I had to share my latest knitting project with you. I recently found this wonderfully easy and cool pattern on the web site Knitting Daily. It is so incredibly simple yet it knits like a quilt. I won't disclose what it is that I am knitting, but it is turning out so beautifully. Although the color of this picture does not do it justice, I have choosen the colors of a peacocks feathers for this piece. It will be three large squares wide and twelve big squares long.

I am almost done with the sweater that I have knitted for Mike. I just need to block it and sew the side seams. I will have him model it for you when it is completed. That was a tough sweater. The yarn was a really dark color...tough for my weak eyes...and the pattern was hard to get used to. But I FINISHED IT!! It was such a huge piece of knitting!!

I fell so accomplished now! Next up after the above quilted knitting is a white cashmere sweater for me.

One Bathroom Down, One to Go

Before the renovation, this room was an unfinished space that we used as storage. Through the magice of wonderful fixtures and tiles from Porcelanosa and the talents of Chris B and Mike Faigle, we now have a bathroom that I never want to leave!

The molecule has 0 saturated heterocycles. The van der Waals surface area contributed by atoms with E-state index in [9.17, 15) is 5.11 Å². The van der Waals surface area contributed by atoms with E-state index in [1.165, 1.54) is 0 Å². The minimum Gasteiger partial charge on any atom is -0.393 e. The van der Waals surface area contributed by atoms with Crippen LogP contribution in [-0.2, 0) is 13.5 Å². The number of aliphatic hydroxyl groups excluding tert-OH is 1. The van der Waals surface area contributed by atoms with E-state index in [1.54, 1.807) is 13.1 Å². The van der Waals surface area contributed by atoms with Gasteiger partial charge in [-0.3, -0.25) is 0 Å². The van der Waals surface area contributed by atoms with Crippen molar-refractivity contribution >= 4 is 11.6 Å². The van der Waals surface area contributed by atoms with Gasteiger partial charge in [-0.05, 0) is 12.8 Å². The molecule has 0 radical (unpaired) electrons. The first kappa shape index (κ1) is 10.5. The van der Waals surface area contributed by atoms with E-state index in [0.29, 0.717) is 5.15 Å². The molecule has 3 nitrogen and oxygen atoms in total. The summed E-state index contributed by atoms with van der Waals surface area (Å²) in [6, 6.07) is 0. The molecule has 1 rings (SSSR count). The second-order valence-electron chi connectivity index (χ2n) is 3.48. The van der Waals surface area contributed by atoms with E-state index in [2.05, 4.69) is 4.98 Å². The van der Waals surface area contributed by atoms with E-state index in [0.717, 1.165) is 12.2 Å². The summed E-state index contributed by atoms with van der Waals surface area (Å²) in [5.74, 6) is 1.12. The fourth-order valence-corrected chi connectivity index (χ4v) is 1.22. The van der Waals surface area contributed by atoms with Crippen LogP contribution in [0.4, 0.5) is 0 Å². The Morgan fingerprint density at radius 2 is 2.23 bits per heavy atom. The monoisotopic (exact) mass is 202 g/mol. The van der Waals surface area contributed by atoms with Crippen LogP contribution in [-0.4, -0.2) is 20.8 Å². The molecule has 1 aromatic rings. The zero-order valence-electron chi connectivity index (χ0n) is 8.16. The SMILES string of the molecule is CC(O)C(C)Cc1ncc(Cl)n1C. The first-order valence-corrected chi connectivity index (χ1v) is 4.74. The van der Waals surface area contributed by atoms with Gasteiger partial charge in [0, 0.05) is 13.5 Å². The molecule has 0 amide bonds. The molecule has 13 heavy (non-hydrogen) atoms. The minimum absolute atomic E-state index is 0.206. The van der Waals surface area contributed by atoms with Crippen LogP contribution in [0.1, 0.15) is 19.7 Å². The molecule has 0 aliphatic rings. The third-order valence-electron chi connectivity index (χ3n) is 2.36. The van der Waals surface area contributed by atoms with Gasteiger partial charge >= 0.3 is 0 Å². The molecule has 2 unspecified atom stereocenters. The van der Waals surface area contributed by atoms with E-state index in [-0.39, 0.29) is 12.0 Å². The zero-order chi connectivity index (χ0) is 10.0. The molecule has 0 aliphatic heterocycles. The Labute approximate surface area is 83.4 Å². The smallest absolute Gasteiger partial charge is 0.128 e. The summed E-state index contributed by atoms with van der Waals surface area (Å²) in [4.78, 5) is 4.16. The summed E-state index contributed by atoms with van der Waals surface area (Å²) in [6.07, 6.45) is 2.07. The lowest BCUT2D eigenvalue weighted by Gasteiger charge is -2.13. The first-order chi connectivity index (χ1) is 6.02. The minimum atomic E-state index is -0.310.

The floors are slate cut in 1 meter squared tiles and the walls are travertine marble and slate cut in finger sized pieces.

23 September 2008

Madeira Portugal Summer 2008

Uncle Jon

We had a great time in Padua, Italy visiting Uncle Jon as he taught a class at the University there. We really feel for the tough time the students had while the temptations of beautiful Italy were surrounding them.

We even watched Italy play France in the Euro Cup at a really nice cafe surrounded by really excited and vocal Italians. Any of you who recall France's problems with Italy in the World Cup can appreciate the scene.

Cousin Robert

Mike's cousin Robert from Germany came and stayed with us for two weeks this summer before serving his obligatory military duty this fall. We had such a great time visiting with him and I think he learned some really interesting things from Nathan and Celia. I hope his English did not suffer from all of the slang he learned from them.

Summer camp at the beach 2008

What's not to like?? Sailing, windsurfing, beachbums for counselors, sand, sun and a camp full of teenagers!! They had a great time and really enjoyed learning how to sail and windsurf. They can't wait to go back next year.

First day of school 2008